The AIA introduced many changes to US patent law, including an amendment to 35 USC 287, which is frequently referred to as the “marking” statute.  Marking a patented article provides constructive notice to the public of the patented status of the article.  Failure of a patent owner to properly mark a patented article can preclude damage recovery for infringement until effective notice is provided to the infringer. The AIA added a mechanism for “virtual marking” of an article. The relevant section is reproduced below with emphasis added to highlight virtual marking language.

35 USC 287 - Limitation on damages and other remedies; marking and notice

(a)Patentees, and persons making, offering for sale, or selling within the United States any patented article for or under them, or importing any patented article into the United States, may give notice to the public that the same is patented, either by fixing thereon the word “patent” or the abbreviation “pat.”, together with the number of the patent, or by fixing thereon the word “patent” or the abbreviation “pat.” together with an address of a posting on the Internet, accessible to the public without charge for accessing the address, that associates the patented article with the number of the patent, or when, from the character of the article, this can not be done, by fixing to it, or to the package wherein one or more of them is contained, a label containing a like notice. In the event of failure so to mark, no damages shall be recovered by the patentee in any action for infringement, except on proof that the infringer was notified of the infringement and continued to infringe thereafter, in which event damages may be recovered only for infringement occurring after such notice. Filing of an action for infringement shall constitute such notice.  (Emphasis Added)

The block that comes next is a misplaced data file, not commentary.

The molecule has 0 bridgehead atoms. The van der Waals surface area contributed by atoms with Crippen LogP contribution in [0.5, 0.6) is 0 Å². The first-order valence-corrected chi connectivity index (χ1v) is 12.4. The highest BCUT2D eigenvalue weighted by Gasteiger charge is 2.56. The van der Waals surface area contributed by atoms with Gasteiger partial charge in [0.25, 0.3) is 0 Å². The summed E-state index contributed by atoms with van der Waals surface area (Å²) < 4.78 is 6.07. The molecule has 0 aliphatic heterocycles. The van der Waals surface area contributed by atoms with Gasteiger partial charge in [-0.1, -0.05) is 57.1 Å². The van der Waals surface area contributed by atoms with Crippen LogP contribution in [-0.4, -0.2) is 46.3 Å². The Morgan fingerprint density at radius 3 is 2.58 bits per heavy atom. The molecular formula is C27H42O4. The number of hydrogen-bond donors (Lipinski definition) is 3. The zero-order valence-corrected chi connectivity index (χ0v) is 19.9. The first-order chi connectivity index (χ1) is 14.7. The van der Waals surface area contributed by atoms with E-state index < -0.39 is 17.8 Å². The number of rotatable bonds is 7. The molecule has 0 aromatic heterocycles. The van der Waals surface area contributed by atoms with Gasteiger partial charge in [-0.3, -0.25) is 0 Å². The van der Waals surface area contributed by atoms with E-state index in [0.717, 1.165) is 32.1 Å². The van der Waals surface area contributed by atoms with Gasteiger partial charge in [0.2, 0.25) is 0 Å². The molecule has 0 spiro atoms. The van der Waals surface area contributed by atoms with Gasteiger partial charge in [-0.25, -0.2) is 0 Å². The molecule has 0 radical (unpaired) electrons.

Prior to the AIA, 35 USC 287 only provided for physical marking of a patented article by placing the word “Patent” or “Pat.”, together with the patent number, on the article or its packaging.   Virtual marking provides an alternative to pre-AIA marking provisions.  To comply, a patent owner marks appropriate products with the word “Patent” or “Pat.” together with the URL address of the Internet posting accessible to the public without charge.  For example:

Virtual marking provides for the dynamic update of patent information, without the need to make costly changes to a manufacturing process.  The ability to maintain a complete listing of associated patents is critically important as marking provisions should be utilized in connection with all patents applicable to a product.  If an applicable patent is not included, damages resulting from infringement of that patent will not be available until actual notice is provided, and then only if infringement continues after notice is provided.

We recommend virtual marking in association with a product’s branded name (and model or version as applicable), followed by listing of applicable patents that apply to that product.  Reference to “other patents pending” is frequently used by companies in their virtual marking program where appropriate.

Examples of virtual patent landing pages maintained pursuant to 35 USC 287 include:

 http://www.bunn.com/patents/ and http://www.tivo.com/patents.